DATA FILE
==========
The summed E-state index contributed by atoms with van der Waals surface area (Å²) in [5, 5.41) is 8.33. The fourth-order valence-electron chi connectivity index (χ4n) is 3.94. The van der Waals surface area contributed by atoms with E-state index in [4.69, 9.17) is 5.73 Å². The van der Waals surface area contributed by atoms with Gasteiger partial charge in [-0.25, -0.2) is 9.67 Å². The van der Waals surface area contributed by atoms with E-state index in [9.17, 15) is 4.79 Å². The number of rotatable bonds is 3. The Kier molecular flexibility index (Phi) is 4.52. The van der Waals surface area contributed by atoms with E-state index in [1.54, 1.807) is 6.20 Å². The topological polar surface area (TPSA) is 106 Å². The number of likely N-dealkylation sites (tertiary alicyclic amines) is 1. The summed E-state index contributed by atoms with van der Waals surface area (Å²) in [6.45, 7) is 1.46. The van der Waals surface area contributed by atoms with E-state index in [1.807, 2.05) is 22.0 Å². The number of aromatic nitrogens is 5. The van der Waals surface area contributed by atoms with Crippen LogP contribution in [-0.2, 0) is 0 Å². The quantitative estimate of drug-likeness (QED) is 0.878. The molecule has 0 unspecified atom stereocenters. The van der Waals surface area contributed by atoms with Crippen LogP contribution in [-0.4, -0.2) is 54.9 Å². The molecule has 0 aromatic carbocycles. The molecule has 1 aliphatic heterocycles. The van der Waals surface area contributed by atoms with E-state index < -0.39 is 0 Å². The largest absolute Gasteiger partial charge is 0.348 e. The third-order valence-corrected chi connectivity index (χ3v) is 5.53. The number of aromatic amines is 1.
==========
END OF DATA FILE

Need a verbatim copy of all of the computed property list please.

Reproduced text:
The summed E-state index contributed by atoms with van der Waals surface area (Å²) in [5, 5.41) is 8.33. The fourth-order valence-electron chi connectivity index (χ4n) is 3.94. The van der Waals surface area contributed by atoms with E-state index in [4.69, 9.17) is 5.73 Å². The van der Waals surface area contributed by atoms with Gasteiger partial charge in [-0.25, -0.2) is 9.67 Å². The van der Waals surface area contributed by atoms with E-state index in [9.17, 15) is 4.79 Å². The number of rotatable bonds is 3. The Kier molecular flexibility index (Phi) is 4.52. The van der Waals surface area contributed by atoms with E-state index in [1.54, 1.807) is 6.20 Å². The topological polar surface area (TPSA) is 106 Å². The number of likely N-dealkylation sites (tertiary alicyclic amines) is 1. The summed E-state index contributed by atoms with van der Waals surface area (Å²) in [6.45, 7) is 1.46. The van der Waals surface area contributed by atoms with E-state index in [1.807, 2.05) is 22.0 Å². The number of aromatic nitrogens is 5. The van der Waals surface area contributed by atoms with Crippen LogP contribution in [-0.2, 0) is 0 Å². The quantitative estimate of drug-likeness (QED) is 0.878. The molecule has 0 unspecified atom stereocenters. The van der Waals surface area contributed by atoms with Crippen LogP contribution in [-0.4, -0.2) is 54.9 Å². The molecule has 0 aromatic carbocycles. The molecule has 1 aliphatic heterocycles. The van der Waals surface area contributed by atoms with E-state index < -0.39 is 0 Å². The largest absolute Gasteiger partial charge is 0.348 e. The third-order valence-corrected chi connectivity index (χ3v) is 5.53. The number of aromatic amines is 1.